View details for DOI 10.1128/AAC.00394-19

    View details for PubMedID 31527024

  • Treatment of Human Glioblastoma with a Live Attenuated Zika Virus Vaccine Candidate. mBio Chen, Q., Wu, J., Ye, Q., Ma, F., Zhu, Q., Wu, Y., Shan, C., Xie, X., Li, D., Zhan, X., Li, C., Li, X. F., Qin, X., Zhao, T., Wu, H., Shi, P. Y., Man, J., Qin, C. F. 2018; 9 (5)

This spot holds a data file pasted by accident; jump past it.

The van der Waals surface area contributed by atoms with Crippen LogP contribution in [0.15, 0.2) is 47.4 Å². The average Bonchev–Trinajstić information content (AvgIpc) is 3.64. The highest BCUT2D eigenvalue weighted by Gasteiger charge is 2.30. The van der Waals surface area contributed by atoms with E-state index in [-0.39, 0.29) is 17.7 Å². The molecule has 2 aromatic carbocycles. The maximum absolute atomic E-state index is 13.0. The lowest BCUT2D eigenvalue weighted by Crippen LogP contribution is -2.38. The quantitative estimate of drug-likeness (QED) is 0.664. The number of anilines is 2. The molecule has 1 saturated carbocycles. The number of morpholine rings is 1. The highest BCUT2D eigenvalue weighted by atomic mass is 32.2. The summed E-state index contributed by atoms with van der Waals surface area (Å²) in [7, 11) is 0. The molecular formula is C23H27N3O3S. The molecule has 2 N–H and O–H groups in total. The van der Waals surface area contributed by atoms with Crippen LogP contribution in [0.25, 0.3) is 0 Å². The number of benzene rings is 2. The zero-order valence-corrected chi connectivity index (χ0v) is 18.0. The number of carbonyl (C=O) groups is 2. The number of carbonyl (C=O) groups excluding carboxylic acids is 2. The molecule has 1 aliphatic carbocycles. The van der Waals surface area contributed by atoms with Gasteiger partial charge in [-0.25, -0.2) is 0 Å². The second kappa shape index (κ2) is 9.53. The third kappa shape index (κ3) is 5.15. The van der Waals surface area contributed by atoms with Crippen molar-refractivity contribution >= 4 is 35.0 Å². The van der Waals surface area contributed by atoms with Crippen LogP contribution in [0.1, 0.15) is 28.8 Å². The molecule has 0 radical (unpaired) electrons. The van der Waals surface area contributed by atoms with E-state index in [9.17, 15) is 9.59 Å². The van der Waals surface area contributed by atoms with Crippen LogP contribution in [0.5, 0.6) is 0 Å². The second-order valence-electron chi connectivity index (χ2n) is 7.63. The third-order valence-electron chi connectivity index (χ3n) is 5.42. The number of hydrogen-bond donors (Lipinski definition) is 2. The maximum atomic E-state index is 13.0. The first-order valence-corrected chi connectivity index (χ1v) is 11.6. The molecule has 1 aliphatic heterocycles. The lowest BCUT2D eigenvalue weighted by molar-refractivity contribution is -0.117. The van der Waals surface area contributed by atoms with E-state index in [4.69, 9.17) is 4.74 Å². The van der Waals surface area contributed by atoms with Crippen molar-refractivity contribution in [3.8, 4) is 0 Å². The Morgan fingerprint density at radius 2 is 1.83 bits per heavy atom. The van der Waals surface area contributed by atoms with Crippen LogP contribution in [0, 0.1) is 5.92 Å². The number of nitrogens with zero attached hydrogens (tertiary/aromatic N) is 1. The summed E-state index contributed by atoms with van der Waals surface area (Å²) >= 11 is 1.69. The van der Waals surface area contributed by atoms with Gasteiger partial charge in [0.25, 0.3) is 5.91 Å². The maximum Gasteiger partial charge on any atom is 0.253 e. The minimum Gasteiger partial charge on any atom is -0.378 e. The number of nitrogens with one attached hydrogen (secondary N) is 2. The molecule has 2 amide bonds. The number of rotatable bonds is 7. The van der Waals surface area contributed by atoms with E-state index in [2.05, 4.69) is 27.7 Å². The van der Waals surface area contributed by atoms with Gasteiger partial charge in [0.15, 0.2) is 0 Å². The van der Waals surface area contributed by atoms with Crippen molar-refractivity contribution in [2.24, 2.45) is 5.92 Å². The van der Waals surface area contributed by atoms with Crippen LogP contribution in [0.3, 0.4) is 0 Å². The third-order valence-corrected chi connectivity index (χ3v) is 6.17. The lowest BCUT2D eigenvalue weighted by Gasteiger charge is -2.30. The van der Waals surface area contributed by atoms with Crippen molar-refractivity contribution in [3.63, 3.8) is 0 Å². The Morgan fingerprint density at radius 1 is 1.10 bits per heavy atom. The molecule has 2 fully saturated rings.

Glioblastoma (GBM) is the deadliest type of brain tumor, and glioma stem cells (GSCs) contribute to tumor recurrence and therapeutic resistance. Thus, an oncolytic virus targeting GSCs may be useful for improving GBM treatment. Because Zika virus (ZIKV) has an oncolytic tropism for infecting GSCs, we investigated the safety and efficacy of a live attenuated ZIKV vaccine candidate (ZIKV-LAV) for the treatment of human GBM in a GSC-derived orthotopic model. Intracerebral injection of ZIKV-LAV into mice caused no neurological symptoms or behavioral abnormalities. The neurovirulence of ZIKV-LAV was more attenuated than that of the licensed Japanese encephalitis virus LAV 14-14-2, underlining the superior safety of ZIKV-LAV for potential GBM treatment. Importantly, ZIKV-LAV significantly reduced intracerebral tumor growth and prolonged animal survival by selectively killing GSCs within the tumor. Mechanistically, ZIKV infection elicited antiviral immunity, inflammation, and GSC apoptosis. Together, these results further support the clinical development of ZIKV-LAV for GBM therapy.IMPORTANCE Glioblastoma (GBM), the deadliest type of brain tumor, is currently incurable because of its high recurrence rate after traditional treatments, including surgery to remove the main part of the tumor and radiation and chemotherapy to target residual tumor cells. These treatments fail mainly due to the presence of a cell subpopulation called glioma stem cells (GSCs), which are resistant to radiation and chemotherapy and capable of self-renewal and tumorigenicity. Because Zika virus (ZIKV) has an oncolytic tropism for infecting GSCs, we tested a live attenuated ZIKV vaccine candidate (ZIKV-LAV) for the treatment of human GBM in a human GSC-derived orthotopic model. Our results showed that ZIKV-LAV retained good efficacy against glioblastoma by selectively killing GSCs within the tumor. In addition, ZIKV-LAV exhibited an excellent safety profile upon intracerebral injection into the treated animals. The good balance between the safety of ZIKV-LAV and its efficacy against human GSCs suggests that it is a potential candidate for combination with the current treatment regimen for GBM therapy.